Launched in 2009 as the invention of a mysterious computer guru who goes by the pseudonym Satoshi Nakamoto, bitcoins can be exchanged online for real money or used to buy goods and services on the internet.
It has gained popularity in recent weeks after US regulators, including Federal Reserve Chairman Ben Bernanke, took a more positive view of the currency than many analysts had expected at a congressional hearing last month.
But the Bank of France is sceptical about the currency, and underlined that the "highly speculative" currency poses a "certain financial risk" to users.
"Even if the high volatility of the bitcoin is of possible interest for individual or professional speculators, they should be aware of the risks they are taking," the bank said.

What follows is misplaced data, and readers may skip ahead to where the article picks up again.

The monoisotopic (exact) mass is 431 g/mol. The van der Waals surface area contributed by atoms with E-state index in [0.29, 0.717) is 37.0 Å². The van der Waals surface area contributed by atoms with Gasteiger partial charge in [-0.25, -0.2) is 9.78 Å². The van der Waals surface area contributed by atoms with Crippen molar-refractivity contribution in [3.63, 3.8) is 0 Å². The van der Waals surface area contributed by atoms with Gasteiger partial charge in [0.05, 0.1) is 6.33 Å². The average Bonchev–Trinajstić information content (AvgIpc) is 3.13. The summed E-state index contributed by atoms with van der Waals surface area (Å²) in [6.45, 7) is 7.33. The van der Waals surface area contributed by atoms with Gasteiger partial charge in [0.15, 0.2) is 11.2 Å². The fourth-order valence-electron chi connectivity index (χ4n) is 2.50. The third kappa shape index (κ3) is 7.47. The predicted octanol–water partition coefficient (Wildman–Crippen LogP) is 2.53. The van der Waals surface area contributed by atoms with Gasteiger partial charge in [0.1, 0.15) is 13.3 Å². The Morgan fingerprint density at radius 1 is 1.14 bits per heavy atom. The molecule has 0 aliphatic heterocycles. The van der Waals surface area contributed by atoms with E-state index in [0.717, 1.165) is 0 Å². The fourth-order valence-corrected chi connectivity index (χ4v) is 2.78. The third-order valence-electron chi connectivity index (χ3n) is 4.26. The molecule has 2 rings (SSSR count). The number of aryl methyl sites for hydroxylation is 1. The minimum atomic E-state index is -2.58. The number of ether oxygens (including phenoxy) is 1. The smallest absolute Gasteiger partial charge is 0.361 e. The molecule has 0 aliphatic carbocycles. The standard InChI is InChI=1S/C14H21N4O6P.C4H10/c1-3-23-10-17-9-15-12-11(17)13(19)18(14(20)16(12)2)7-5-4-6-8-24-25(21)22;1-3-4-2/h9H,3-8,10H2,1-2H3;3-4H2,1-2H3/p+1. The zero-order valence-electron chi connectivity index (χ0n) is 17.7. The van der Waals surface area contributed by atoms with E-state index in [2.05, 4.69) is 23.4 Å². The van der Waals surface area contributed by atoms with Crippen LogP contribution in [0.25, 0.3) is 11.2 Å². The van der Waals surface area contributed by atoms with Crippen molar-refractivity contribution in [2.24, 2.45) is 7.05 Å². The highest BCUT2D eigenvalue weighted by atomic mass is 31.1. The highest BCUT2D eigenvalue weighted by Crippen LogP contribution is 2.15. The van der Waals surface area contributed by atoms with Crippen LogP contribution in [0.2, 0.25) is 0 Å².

Bitcoin broke above $1,000 per unit last week, quintupling in a month, according to Mt.Gox exchange which manages trading in the currency.
Beyond its volatility, the bank also warned that the currency is not backed up by any real economic activity.
In addition, there are no official security guarantees for the electronic safes which store the virtual currency, making the user vulnerable to cyber attacks.
Furthermore, the convertibility of bitcoin is not ensured and an investor could be unable to regain his investment.
The central bank noted that if a currency is to be used as a mode of payment, it should meet rules against money laundering, and its security platform should be monitored by the Bank of France.
Nevertheless, the bank has no oversight of Bitcoin, and urged instead for action to prevent the virtual currency from being used in illegal transactions.
Bitcoin recently made headlines when the US Federal Bureau of Investigation closed the Silk Road website where illegal drugs, forged documents, hacker tools and even the services of hit men were hawked with payments made using the virtual currency.
The FBI seized 26,000 bitcoin worth $3.6 million at the time.